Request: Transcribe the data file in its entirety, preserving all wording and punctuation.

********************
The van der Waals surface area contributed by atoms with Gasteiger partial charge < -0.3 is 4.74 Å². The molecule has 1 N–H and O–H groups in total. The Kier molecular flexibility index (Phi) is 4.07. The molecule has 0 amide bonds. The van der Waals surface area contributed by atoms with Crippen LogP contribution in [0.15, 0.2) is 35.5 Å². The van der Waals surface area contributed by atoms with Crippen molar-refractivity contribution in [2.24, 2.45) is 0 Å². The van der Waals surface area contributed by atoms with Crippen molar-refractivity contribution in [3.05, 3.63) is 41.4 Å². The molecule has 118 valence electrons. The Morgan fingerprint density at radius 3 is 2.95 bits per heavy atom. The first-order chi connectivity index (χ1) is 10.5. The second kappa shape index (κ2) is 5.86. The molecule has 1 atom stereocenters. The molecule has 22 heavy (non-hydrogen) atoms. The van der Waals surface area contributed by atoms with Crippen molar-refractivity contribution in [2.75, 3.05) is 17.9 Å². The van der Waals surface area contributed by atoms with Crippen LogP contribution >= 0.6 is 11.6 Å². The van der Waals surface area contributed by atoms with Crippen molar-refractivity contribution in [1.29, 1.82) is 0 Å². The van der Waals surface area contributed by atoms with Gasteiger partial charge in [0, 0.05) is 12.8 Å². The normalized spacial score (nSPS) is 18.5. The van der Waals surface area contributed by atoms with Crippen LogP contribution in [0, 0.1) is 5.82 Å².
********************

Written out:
The van der Waals surface area contributed by atoms with Gasteiger partial charge < -0.3 is 4.74 Å². The molecule has 1 N–H and O–H groups in total. The Kier molecular flexibility index (Phi) is 4.07. The molecule has 0 amide bonds. The van der Waals surface area contributed by atoms with Crippen LogP contribution in [0.15, 0.2) is 35.5 Å². The van der Waals surface area contributed by atoms with Crippen molar-refractivity contribution in [2.24, 2.45) is 0 Å². The van der Waals surface area contributed by atoms with Crippen molar-refractivity contribution in [3.05, 3.63) is 41.4 Å². The molecule has 118 valence electrons. The Morgan fingerprint density at radius 3 is 2.95 bits per heavy atom. The first-order chi connectivity index (χ1) is 10.5. The second kappa shape index (κ2) is 5.86. The molecule has 1 atom stereocenters. The molecule has 22 heavy (non-hydrogen) atoms. The van der Waals surface area contributed by atoms with Crippen molar-refractivity contribution in [2.75, 3.05) is 17.9 Å². The van der Waals surface area contributed by atoms with Crippen LogP contribution >= 0.6 is 11.6 Å². The van der Waals surface area contributed by atoms with Crippen molar-refractivity contribution in [1.29, 1.82) is 0 Å². The van der Waals surface area contributed by atoms with Gasteiger partial charge in [0, 0.05) is 12.8 Å². The normalized spacial score (nSPS) is 18.5. The van der Waals surface area contributed by atoms with Crippen LogP contribution in [0, 0.1) is 5.82 Å².